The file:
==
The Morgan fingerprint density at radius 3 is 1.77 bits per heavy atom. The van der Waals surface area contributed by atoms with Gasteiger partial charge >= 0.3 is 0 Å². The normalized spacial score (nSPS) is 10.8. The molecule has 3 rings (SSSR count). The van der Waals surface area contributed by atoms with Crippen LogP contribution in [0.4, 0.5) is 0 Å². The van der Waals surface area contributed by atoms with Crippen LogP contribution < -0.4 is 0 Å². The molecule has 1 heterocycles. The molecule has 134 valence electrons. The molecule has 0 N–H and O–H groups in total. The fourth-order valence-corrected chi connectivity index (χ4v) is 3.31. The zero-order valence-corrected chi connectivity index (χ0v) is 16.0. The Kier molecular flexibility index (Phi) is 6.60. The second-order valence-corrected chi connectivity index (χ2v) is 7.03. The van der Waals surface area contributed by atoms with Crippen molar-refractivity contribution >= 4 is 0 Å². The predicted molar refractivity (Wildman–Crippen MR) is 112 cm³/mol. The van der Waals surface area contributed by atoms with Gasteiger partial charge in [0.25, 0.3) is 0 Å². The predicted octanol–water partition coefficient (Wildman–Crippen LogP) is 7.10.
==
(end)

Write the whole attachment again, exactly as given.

The Morgan fingerprint density at radius 3 is 1.77 bits per heavy atom. The van der Waals surface area contributed by atoms with Gasteiger partial charge >= 0.3 is 0 Å². The normalized spacial score (nSPS) is 10.8. The molecule has 3 rings (SSSR count). The van der Waals surface area contributed by atoms with Crippen LogP contribution in [0.4, 0.5) is 0 Å². The van der Waals surface area contributed by atoms with Crippen LogP contribution < -0.4 is 0 Å². The molecule has 1 heterocycles. The molecule has 134 valence electrons. The molecule has 0 N–H and O–H groups in total. The fourth-order valence-corrected chi connectivity index (χ4v) is 3.31. The zero-order valence-corrected chi connectivity index (χ0v) is 16.0. The Kier molecular flexibility index (Phi) is 6.60. The second-order valence-corrected chi connectivity index (χ2v) is 7.03. The van der Waals surface area contributed by atoms with Crippen molar-refractivity contribution >= 4 is 0 Å². The predicted molar refractivity (Wildman–Crippen MR) is 112 cm³/mol. The van der Waals surface area contributed by atoms with Gasteiger partial charge in [0.25, 0.3) is 0 Å². The predicted octanol–water partition coefficient (Wildman–Crippen LogP) is 7.10.